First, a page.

Dear Jason Kenney…


Dear Jason Kenney,

Two years ago today, kd lang asked you rather bluntly on Twitter: “You’re gay, aren’t you?” She wasn’t the only person who wanted to know. I suspect that millions of other Canadians—including plenty of the celebrated singer/songwriter’s fellow Albertans—were curious, too.

One reason for the question was that, on March 28, 2017, you told the Calgary Herald’s editorial board that you thought schools should inform parents when their child joins a gay-straight alliance—advocating, in effect, that kids who join GSAs should be “outed.” Lang’s tweet was retweeted 568 times and got 1,300 “likes”. However, you didn’t reply and—despite the obvious intrigue of an iconic, Grammy & Juno award-winning performer weighing in on such a hot-button issue—mainstream Canadian society for the most part greeted kd’s intervention with the awkward silence one typically accords a drunken relative’s wedding toast.

While Toronto-based lawyer, author and consultant Warren Kinsella found the question perfectly reasonable, and comedian Rick Mercer used sarcastic innuendo to make fun of your various homophobic positions (his calling you “the epitome of old-school masculinity” no doubt prompted bales of ironic laughter from Victoria to St. John’s), others disagreed with kd for posing the question. Some condemned the very practice of “outing,” regarding its outcomes as “nothing more than a revenge fantasy brought to life.”

I understand this objection. As good polite Canadians, most of us regard such personal intrusions as impertinent—our sexual orientation being no one’s business but our own. As a gay man myself, I don’t believe in “outing” another person unless that person, in a position of power or influence, takes actions or adopts public positions that are harmful to the community or population of which they are secretly a member. And herein lies the problem, Jason: your entire political career has been littered with bigoted attacks on LGBTQ+ folk. And, as pop psychology has pointed out for years, there tends to be a thou-doth-protest-too-much aspect surrounding the most virulent of homophobes. So you can’t really blame us for wanting to know why you’ve always had such a bee in your bonnet about our sex lives.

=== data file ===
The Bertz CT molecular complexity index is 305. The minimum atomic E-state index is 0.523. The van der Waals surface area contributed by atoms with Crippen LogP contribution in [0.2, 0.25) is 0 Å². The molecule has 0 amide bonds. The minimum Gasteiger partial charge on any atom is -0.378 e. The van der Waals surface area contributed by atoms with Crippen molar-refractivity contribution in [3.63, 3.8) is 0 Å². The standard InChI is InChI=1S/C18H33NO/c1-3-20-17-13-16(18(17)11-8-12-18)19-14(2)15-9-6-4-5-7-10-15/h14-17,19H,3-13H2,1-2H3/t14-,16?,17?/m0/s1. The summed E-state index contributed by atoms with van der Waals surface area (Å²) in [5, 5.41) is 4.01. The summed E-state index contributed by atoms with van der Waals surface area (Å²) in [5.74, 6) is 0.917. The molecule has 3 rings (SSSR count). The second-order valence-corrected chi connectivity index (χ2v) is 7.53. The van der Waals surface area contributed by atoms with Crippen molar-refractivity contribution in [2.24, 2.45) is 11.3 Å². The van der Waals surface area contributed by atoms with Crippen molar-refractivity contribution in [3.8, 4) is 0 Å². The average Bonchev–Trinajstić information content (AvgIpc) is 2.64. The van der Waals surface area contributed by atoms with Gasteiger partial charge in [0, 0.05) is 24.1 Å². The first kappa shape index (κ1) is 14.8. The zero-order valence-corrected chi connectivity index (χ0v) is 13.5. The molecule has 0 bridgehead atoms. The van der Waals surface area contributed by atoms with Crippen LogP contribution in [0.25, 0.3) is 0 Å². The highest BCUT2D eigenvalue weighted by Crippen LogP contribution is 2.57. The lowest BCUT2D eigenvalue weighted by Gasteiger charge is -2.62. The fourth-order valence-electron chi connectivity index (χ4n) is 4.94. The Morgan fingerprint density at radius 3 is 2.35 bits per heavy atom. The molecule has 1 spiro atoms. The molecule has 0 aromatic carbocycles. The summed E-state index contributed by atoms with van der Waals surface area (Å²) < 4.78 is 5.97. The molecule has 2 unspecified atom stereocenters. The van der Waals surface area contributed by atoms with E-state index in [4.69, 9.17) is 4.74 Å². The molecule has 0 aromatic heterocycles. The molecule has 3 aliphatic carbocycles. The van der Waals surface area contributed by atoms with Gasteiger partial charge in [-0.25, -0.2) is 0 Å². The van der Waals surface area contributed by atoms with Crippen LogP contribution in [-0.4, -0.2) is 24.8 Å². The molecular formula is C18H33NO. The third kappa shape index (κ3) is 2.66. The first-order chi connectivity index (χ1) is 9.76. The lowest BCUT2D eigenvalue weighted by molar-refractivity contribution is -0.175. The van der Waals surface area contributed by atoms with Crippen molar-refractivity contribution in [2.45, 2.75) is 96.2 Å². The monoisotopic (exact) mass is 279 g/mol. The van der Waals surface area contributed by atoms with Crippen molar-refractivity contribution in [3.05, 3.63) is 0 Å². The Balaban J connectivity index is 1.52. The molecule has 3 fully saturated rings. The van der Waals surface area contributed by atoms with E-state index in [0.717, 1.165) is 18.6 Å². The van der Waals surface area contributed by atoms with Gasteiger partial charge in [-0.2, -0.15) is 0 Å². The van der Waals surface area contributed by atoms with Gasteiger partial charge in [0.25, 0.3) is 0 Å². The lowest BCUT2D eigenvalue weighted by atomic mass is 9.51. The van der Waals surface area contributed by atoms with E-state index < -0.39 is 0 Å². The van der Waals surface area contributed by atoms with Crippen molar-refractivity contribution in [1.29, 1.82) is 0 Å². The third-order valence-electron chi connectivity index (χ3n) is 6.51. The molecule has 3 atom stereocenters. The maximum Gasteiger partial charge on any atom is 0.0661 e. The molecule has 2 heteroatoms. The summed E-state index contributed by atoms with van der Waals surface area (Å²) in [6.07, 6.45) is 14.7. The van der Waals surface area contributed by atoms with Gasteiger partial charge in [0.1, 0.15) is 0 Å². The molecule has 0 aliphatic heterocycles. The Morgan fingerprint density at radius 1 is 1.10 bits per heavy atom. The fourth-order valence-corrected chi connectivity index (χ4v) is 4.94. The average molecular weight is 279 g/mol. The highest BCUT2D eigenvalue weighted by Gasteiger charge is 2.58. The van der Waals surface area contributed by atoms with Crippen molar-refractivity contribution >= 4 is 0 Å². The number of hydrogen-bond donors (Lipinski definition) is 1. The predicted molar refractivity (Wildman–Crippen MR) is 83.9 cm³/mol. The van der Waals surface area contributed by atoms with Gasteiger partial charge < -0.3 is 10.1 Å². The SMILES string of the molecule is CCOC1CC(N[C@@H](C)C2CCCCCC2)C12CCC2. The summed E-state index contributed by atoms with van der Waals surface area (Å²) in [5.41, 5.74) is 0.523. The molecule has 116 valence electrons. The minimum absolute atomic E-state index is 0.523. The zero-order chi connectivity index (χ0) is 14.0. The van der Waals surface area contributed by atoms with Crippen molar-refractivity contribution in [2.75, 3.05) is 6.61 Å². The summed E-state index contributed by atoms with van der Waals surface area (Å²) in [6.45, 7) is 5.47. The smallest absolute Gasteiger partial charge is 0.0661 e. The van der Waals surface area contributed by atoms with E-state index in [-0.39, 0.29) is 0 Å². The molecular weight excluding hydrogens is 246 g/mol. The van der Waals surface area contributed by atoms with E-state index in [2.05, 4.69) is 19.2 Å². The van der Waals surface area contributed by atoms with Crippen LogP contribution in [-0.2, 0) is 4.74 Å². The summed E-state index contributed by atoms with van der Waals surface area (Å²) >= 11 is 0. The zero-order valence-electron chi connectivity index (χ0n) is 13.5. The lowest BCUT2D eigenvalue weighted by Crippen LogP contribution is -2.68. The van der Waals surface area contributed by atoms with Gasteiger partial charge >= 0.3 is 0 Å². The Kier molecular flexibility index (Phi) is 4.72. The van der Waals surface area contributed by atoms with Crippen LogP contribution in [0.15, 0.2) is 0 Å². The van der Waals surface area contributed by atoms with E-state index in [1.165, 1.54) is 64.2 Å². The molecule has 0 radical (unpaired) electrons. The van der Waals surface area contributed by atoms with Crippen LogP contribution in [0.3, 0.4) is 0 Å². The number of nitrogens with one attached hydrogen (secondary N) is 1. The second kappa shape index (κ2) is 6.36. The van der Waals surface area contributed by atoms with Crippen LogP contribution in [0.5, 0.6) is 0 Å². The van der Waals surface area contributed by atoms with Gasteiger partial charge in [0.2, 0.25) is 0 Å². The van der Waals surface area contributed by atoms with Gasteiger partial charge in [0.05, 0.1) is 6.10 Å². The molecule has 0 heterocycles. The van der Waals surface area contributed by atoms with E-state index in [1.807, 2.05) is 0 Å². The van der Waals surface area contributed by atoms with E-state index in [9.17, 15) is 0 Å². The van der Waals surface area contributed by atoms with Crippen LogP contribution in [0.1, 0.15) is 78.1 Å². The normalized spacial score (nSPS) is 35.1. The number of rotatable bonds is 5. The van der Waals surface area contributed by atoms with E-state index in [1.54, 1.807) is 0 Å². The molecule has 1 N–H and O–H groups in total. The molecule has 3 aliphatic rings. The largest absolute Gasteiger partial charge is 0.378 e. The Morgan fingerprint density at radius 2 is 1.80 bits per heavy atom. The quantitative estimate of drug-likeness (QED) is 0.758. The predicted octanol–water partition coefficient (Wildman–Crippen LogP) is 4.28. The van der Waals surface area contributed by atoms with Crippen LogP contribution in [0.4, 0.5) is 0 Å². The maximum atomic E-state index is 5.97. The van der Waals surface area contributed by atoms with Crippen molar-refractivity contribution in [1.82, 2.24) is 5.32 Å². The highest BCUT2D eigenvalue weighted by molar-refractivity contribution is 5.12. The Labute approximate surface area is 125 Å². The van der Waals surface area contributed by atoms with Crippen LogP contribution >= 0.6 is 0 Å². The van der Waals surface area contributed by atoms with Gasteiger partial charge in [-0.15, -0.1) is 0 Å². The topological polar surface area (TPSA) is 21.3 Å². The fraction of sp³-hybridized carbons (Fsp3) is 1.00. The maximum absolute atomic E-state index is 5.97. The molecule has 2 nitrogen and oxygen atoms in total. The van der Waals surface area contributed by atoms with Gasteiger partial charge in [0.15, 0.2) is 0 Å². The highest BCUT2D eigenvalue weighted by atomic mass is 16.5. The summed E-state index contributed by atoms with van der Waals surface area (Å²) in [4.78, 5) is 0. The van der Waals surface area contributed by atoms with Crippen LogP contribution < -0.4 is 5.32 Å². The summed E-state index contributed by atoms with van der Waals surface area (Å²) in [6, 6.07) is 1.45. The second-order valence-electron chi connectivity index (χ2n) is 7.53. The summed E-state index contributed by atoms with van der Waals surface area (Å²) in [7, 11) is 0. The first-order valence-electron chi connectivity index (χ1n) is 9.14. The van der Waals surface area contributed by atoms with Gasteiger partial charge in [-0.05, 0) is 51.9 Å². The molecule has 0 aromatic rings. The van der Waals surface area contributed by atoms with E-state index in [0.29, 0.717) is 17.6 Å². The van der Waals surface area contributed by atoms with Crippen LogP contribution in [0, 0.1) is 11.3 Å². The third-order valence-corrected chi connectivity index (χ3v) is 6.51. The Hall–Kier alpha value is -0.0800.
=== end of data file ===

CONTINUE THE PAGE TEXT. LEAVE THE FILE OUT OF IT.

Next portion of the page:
After leaving federal politics, you might have gotten away with your gay-bashing record as a Harper cabinet minister if you had turned over a new leaf in provincial politics and retreated from the anti-queer rhetoric. But instead, as leader of Alberta’s United Conservative Party, you have doubled down on the bigotry by—to cite just a few examples—adopting your 2017 stance against GSAs for the UCP campaign platformfailing to condemn UCP candidates who hold repugnantly homophobic views and, most disturbingly, failing to retract or repudiate a 2000 statement in which you boasted of helping overturn a 1989 San Francisco law that would have extended domestic partnerships to same-sex couples, effectively blocking AIDS patients’ partners from hospital visits.